Khao Khai Thai doesn’t believe in westernized Thai food
You won’t find pad Thai here, but you will fall in love with Thai spaghetti
- Khao Khai Thai Chicken House
- 5772 Ebro, Barangay Poblacion, Makati, 1210 Metro Manila
- Mon. to Wed. 11 a.m. to 2 p.m.
- ₱P900 for two
It’s no secret that the Western gaze influences how the rest of the world experiences a country’s cuisine. We have a taste of that with, say, balut, which to the Western eye is a creepy and gross exotic dish seemingly made to be a rotating member of James Corden’s Spill Your Guts or Fill Your Guts segment.
Our Southeast Asian neighbours have had their fill of that, too. Thailand has long since been fodder for Western tourists, and by extension, so is its food. To a non-Thai native, when we think of Thai cuisine, we usually think of pad Thai and tom yung, but those aren’t really representative of the cuisine. In fact, the latter isn’t even that Thai. “The only really Thai ingredient [in pad Thai] is the pounded dried chillies,” Bangkok Post admitted in 2014. Pad Thai becoming Thai was, in part, a Western endeavor.
We visited Khao Khai Thai for a more accurate look into Thai food. “You’re not going to find pad Thai here,” says owner Daniel Mabanta, a seasoned traveler and the person behind Señor Pollo and Crying Tiger, who explains that usually only places that cater to tourists will carry that “quintessential” Thai dish. Instead of following the typical Westernized Thai route, his new Poblacion joint stands out by going into the regions (particularly Isan, the country’s culinary capital) and streets of Thailand. Admittedly, it’s still not authentic (the very act of taking a dish out of its origin and translating it for a different country makes it lose its authenticity), but it’s a start.
The interiors alone lets you know you’re in for a different kind of experience. Stepping into Khao Khai, you’re greeted with an unpretentious hole-in-the wall diner littered with Thai scenes: A photo of the King and Queen here (anyone who’s ever been to Thailand knows how seriously they take their royalty), and a Thai Lord of The Rings poster there. It’s not unlike what you’d see in a humble paresan or beer-filled carinderia, but Thai.
The star of the show is their “drunken spaghetti,” a noodle dish in lieu of pad Thai. It’s a decidedly Thai take on spaghetti, with dried chillies, cilantro, and basil. If that sounds weird to you, think about how weird Filipino spaghetti is to an outsider: Sweet? And with a hotdog? “Our version of Thai spaghetti is like our spaghetti on crack,” says Mabanta.
If you’re in the mood for grilled chicken, try their gai-yang chicken. Originating from the northeastern Isan region, the dish is a popular street food item—surprising, given how close it is to roast chicken, making it a bit more lush and richer than our own barbecue chicken. At Khao Khai, you’re urged to eat it with som tam (hand-cut green papaya salad) and sticky rice, a very Chiang Mai combo.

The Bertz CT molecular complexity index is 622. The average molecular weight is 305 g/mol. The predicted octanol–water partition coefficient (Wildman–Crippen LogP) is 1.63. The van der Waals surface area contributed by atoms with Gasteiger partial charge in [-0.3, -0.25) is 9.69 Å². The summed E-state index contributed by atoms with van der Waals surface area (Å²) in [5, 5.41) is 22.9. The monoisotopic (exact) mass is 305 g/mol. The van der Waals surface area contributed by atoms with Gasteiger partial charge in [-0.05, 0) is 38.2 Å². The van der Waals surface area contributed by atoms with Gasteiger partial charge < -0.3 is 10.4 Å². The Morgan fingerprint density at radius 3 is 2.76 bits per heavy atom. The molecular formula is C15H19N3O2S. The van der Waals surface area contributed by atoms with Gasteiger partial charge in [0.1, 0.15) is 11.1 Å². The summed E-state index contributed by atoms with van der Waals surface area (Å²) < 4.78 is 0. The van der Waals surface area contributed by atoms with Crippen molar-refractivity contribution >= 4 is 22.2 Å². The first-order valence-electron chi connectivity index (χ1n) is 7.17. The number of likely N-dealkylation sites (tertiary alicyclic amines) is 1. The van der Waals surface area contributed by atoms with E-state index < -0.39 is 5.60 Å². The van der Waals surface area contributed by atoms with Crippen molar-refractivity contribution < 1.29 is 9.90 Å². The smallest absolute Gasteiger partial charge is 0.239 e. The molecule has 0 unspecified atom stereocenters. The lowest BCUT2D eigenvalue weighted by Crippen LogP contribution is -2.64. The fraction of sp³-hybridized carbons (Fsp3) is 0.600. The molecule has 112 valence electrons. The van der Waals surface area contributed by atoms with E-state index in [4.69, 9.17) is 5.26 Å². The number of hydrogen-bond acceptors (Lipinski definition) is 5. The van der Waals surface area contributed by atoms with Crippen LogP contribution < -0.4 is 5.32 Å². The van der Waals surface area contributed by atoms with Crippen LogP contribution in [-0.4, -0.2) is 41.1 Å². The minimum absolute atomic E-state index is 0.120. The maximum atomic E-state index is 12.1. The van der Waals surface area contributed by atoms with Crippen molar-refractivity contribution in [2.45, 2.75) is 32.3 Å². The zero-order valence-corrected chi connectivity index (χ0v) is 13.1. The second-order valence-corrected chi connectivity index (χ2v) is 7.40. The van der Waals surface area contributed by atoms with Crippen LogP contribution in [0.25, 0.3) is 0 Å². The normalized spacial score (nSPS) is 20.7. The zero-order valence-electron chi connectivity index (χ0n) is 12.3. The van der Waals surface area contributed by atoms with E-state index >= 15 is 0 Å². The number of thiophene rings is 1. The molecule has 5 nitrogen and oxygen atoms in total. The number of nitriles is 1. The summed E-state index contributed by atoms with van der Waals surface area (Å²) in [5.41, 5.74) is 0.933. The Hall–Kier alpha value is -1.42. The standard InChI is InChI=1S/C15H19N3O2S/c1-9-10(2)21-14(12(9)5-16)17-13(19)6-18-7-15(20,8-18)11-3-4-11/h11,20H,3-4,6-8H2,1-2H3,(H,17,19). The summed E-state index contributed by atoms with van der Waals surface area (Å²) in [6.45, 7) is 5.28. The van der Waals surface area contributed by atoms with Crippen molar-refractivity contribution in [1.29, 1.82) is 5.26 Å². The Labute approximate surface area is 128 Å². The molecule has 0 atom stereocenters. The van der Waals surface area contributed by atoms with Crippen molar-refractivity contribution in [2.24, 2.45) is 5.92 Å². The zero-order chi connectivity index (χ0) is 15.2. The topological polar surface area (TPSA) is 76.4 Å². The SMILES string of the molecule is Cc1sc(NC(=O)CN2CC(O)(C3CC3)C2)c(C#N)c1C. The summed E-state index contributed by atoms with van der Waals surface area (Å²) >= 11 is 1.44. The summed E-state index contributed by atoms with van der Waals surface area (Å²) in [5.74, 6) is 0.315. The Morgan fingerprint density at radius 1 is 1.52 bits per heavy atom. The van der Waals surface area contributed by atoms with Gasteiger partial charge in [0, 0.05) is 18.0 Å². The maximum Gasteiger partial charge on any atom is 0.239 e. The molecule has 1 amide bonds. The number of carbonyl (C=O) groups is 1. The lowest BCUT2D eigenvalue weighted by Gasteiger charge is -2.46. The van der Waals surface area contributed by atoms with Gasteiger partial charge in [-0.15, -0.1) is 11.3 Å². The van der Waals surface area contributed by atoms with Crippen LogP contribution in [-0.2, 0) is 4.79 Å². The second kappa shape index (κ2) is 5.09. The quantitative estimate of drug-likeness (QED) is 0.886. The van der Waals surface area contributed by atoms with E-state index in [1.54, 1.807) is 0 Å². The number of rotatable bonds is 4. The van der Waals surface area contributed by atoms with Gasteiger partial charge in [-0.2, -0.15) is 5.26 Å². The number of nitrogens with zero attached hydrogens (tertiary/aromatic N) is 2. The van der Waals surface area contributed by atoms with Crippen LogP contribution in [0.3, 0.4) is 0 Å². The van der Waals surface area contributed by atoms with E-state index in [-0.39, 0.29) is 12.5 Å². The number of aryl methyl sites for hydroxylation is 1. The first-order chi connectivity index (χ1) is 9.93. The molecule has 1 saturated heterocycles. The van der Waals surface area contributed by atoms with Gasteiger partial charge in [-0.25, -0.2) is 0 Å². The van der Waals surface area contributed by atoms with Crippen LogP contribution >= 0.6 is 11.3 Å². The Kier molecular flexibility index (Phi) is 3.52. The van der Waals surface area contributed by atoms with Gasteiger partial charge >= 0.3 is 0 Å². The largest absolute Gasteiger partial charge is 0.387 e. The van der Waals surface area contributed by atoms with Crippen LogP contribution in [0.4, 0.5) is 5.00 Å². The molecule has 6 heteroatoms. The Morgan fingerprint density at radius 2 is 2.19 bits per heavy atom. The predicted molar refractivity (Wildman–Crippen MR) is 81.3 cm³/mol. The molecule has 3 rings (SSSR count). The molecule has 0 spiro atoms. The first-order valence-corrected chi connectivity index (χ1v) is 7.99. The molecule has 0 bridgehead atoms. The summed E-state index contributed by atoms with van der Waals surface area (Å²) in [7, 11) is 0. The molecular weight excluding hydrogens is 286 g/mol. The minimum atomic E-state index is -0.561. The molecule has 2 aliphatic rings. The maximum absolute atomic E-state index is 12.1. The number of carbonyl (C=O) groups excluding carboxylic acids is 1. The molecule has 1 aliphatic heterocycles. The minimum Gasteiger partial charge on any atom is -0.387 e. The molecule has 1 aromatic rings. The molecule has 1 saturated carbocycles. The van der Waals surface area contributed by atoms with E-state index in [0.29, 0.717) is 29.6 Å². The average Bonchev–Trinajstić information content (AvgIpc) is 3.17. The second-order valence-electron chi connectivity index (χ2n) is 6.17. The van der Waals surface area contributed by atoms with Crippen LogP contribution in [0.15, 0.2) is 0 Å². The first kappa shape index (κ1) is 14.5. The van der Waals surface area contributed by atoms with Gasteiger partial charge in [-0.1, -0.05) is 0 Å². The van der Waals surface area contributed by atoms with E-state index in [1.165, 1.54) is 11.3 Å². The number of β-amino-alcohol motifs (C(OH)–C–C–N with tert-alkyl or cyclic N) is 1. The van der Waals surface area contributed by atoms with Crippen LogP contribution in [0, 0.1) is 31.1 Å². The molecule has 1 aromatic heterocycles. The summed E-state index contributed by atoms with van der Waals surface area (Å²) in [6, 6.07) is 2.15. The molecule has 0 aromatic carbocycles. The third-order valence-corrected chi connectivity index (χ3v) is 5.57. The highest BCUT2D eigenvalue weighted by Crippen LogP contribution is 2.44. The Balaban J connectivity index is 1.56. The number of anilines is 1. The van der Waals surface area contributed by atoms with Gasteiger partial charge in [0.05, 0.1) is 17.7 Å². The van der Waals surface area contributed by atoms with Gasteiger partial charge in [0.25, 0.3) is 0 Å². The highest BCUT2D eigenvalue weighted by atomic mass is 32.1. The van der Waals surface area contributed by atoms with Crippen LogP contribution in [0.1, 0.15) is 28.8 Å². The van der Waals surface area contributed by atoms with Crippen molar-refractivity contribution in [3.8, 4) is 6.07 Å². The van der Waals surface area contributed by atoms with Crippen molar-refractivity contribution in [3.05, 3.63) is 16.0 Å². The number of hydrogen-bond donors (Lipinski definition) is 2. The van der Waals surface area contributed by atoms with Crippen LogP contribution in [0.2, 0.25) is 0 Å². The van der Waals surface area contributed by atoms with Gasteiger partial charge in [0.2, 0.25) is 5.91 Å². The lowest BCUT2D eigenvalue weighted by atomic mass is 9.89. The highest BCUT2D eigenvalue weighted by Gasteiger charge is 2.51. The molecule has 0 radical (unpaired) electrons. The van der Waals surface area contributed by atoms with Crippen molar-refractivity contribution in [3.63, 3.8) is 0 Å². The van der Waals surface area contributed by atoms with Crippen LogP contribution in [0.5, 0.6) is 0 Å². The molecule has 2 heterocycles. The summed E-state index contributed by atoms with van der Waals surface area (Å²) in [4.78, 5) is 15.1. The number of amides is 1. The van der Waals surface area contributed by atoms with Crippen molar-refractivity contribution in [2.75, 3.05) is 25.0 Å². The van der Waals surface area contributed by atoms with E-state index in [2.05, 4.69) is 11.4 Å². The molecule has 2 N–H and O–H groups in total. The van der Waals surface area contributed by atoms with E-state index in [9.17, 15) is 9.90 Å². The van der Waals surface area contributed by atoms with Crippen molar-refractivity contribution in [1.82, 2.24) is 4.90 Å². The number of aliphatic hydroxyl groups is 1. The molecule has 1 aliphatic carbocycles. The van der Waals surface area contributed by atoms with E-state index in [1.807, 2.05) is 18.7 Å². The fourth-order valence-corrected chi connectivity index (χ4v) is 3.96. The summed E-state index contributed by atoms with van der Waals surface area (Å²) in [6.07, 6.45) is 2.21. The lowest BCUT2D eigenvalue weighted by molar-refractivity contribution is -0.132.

For a different variety of chicken, get the gai tod, a Bangkok-style fried chicken. The chicken is made fragrant with jasmine and spices, and its golden brown skin is as tasty as it is appealing to look at, which is to be expected from the purveyors of chicken (again, it’s created by the same minds behind Señor Pollo). Fun fact: “Khao khai” is Thai for chicken rice.
Their rice bowls are pretty good options for a solo meal. We tried out the squid kra pao, dry pork curry, and moo krob kra pao. The squid dish is pescatarian-friendly as it’s made of stir fry diced squid—though like all the rice bowl meals, it does come with fried egg. We know many pescatarians include eggs in their diet, but we thought to point it out just in case.
Meanwhile, the dry pork curry is a southern Thai recipe with minced pork stir fried with curry paste. The end product is an aromatic curry meal, sauceless but just as flavorful. The moo krob kra pao is another for stir fry dish, this time with pork belly mixed with chili, fish sauce, and holy basil.
Since the casual restaurant prides itself in its chicken, it has another fried chicken dish up its sleeve, this time meant to go with a cold bottle of beer. Called the “victory wings,” it’s Khao Khai’s answer to a Thai version of buffalo wings, with it being marinated in fish sauce instead of hickory barbecue. If you’d rather have pork with your beer, though, order a plate of ko moo yang instead, which is a pork belly barbecue fare from the Isan region.
This being Poblacion, Khao Khai’s bar is fully stocked. For a more immersive Thai experience, grab a bottle of their imported Chang beer, a golden concoction that’s the Thailand sendup to San Mig Dry. If you’d rather not get beer, though, you can try their spiked ice tea instead.
If you want to see what “every day, working class Thai food” looks like, Khao Khai is a kitschy, open-aired joint that shows you a frank picture of it.
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Read more by Zofiya Acosta:
The “drunken spaghetti” is the star of the show. It's a uniquely Thai take on spaghetti, and it's a welcome respite from the usual pad Thai.
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